RBI Maintains Status-Quo On Policy Rates, Experts Welcome Move

RBI Maintains
Status-Quo On Policy Rates, Experts Welcome Move
The RBI governor Raghuram Rajan has maintained a status-quo on key policy rates until it brings down the consumer inflation to 6% by January 2016. The apex bank has kept the repo rate at 8%, reverse repo rate at 7% and marginal standing facility at 9% respectively.

“This continues to warrant policy preparedness to contain pressures if the risks materialize. Therefore, the future policy stance will be influenced by the Reserve Bank’s projections of inflation relative to the medium term objective (6% by January 2016), while being contingent on incoming data,” said Rajan.

However, the RBI’s decision to hold the key policy rates static has been welcomed by industry experts.

“Even though inflation has been declining, the RBI is of the view that it is too early to assume that it is firmly under control. We agree with the bank’s view and believe that under the current macroeconomic environment, this is the correct assessment,” said Sunil Kumar Sinha, principal economist and director of credit rating agency India Ratings and Research (Ind-Ra).

He explained that food inflation continues to form 60% of the overall headline inflation even though the Consumer Price Index (CPI) inflation declined in at 7.8% in August 2014. “Ind-Ra believes the RBI would rather wait than make the mistake of changing the policy stance before the inflation has been effectively tamed. We believe monetary easing will not be possible before Q4 FY15. Also, the balance of risks is still on the upside due to risks from food price shocks and geo-political developments in the middle-east,” added Sinha.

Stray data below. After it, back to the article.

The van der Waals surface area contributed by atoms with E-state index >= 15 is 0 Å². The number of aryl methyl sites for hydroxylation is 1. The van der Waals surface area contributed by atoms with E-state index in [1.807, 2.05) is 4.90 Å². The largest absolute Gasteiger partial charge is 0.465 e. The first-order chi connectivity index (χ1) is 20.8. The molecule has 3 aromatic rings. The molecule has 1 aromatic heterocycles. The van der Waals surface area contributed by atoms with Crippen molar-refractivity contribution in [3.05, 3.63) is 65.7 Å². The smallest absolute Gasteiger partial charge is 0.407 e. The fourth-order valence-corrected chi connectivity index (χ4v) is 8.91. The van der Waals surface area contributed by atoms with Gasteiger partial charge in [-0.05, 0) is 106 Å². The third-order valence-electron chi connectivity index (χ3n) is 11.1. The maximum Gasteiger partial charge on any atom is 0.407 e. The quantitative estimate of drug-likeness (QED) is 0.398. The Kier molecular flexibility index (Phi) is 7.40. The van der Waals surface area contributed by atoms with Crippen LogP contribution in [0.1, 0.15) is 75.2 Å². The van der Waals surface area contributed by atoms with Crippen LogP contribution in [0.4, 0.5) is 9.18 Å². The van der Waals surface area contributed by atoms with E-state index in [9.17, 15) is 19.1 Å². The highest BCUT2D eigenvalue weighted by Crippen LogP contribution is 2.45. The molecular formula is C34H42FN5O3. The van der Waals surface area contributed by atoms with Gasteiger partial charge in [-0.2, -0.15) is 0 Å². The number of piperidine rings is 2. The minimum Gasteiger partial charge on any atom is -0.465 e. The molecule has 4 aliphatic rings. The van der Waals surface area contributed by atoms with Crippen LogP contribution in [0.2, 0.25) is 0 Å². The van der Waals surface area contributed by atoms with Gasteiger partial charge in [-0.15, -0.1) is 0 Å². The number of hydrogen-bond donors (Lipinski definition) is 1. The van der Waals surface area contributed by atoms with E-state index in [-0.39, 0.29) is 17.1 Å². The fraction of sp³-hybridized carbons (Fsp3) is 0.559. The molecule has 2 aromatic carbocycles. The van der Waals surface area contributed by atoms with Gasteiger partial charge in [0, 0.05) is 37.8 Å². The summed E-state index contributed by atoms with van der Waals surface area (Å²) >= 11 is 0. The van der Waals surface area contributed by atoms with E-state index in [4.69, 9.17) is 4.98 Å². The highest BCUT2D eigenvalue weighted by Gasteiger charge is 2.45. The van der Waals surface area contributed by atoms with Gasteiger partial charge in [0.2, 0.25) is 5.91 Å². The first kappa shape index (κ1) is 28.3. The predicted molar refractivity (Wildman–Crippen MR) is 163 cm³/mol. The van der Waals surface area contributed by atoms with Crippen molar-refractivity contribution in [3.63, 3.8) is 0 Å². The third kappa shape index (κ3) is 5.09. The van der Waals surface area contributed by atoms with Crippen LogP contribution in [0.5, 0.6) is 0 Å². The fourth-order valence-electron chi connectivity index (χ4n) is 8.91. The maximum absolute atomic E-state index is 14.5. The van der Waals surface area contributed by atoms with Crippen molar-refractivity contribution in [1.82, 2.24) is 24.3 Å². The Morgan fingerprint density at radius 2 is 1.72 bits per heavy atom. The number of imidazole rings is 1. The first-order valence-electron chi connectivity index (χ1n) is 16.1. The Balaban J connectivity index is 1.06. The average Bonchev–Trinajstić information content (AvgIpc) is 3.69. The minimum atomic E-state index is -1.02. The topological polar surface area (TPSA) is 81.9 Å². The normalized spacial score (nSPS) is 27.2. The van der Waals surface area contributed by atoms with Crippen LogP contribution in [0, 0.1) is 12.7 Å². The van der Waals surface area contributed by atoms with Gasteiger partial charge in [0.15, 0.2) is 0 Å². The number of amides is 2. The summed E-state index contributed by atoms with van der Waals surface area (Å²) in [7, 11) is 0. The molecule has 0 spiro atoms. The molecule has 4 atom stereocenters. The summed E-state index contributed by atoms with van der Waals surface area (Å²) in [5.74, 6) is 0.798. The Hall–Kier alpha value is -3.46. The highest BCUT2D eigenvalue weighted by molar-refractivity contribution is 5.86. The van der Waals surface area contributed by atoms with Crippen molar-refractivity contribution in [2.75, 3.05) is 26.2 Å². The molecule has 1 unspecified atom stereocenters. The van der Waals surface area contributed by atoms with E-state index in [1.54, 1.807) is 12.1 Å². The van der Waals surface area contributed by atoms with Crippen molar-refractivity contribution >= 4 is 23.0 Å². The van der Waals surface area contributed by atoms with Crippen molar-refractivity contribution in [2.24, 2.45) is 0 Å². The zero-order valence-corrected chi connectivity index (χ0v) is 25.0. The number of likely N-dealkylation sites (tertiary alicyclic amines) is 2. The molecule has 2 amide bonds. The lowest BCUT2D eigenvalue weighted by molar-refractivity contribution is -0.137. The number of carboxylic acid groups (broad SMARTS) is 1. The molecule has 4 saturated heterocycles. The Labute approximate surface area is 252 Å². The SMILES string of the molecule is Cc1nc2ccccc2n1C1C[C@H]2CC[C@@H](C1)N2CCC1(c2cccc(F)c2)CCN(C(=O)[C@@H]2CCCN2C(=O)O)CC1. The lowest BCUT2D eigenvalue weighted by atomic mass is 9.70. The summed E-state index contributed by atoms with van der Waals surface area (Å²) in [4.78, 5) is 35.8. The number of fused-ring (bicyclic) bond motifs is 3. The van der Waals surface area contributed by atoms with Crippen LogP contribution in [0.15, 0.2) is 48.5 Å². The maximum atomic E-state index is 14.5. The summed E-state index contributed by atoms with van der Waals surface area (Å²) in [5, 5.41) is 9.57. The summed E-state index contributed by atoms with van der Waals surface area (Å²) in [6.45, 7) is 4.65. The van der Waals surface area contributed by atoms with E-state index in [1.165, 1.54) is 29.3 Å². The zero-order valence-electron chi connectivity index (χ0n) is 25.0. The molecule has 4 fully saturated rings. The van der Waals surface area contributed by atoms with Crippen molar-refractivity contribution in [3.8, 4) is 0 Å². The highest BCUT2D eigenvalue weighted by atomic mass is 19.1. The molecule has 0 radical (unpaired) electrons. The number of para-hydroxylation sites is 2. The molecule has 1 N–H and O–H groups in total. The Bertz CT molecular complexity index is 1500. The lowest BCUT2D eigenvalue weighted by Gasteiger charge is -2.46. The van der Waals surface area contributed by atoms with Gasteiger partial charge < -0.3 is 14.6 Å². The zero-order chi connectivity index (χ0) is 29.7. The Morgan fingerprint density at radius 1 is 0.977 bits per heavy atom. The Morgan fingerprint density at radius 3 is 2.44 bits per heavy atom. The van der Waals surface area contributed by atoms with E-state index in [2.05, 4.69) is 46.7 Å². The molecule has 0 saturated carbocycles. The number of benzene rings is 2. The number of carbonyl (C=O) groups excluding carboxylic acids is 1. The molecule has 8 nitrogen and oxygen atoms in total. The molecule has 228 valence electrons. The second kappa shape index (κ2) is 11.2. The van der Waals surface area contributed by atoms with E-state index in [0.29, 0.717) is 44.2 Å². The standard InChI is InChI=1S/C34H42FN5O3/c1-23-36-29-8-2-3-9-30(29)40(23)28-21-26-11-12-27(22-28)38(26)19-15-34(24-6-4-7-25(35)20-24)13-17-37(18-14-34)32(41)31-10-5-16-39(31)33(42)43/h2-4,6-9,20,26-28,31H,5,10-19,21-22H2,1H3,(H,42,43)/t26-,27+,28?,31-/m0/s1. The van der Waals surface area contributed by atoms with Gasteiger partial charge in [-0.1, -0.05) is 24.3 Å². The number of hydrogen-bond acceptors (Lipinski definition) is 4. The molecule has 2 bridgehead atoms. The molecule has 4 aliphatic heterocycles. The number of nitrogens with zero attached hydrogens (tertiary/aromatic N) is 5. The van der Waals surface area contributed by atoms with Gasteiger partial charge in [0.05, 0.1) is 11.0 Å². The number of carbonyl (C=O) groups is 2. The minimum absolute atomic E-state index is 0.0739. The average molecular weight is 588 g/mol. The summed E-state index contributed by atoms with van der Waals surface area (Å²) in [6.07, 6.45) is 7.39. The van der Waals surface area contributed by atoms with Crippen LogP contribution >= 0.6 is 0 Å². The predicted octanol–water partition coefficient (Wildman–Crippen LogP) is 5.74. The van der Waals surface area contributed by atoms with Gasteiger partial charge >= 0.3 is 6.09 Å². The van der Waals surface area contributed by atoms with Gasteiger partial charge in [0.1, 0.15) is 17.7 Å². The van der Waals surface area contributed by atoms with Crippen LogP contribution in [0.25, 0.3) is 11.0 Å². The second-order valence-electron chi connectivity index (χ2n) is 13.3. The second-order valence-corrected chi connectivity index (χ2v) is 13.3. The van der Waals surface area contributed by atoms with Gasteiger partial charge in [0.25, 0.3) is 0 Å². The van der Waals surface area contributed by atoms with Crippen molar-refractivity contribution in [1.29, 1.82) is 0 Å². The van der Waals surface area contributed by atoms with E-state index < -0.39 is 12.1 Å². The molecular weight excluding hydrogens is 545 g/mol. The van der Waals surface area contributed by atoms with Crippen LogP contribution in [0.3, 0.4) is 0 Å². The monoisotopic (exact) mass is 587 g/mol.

Echoing a similar sentiment, Kunal Shah, fund manager, debt at Kotak Mahindra Old Mutual Life Insurance, noted that the disinflation process is still under progress and that he expects the core inflation to remain low as the government is focusing on productivity improvement.

“RBI should remain on guard so that the objective of bringing inflationary expectations down can be achieved. We believe FY 2016 will provide RBI room to ease policy in line with inflation developments,” pointed out Shah.

Experts have also appreciated the RBI’s decision to slash the Export Credit Refinance (ECR) facility from 32% of the eligible export credit outstanding to 15%, which will become effective from October 10, 2014.

Sinha of Ind-Ra believed that the decision to cut ECR facility was taken because the liquidity in the system has largely remained balanced. “The RBI is keeping a close watch on liquidity”, he added.

Analysts have also suggested that the reduction in ECR facility is indicative of the shift away from sector-specific liquidity allocations.

In terms of sectors, economists expect the real-estate sector to be hugely benefited by RBI’s latest monetary stance. “However, given the central government’s focus on real estate and infrastructure, an unchanged policy rate will have a positive impact on the real estate sector. The confidence among consumers owing to interest rates not heading north, coupled with signs of economic revival is likely to boost the demand for real estate,” stated Samantak Das, chief economist and director of research, Knight Frank India.

Since last September, Rajan has raised the policy rates thrice and aggressively focused on reducing the inflation in the economy. He believes inflation is the biggest deterrent for economic growth. The RBI plans to contain CPI inflation at 8.0% by January 2015 and further reduce it to 6% by January 2016.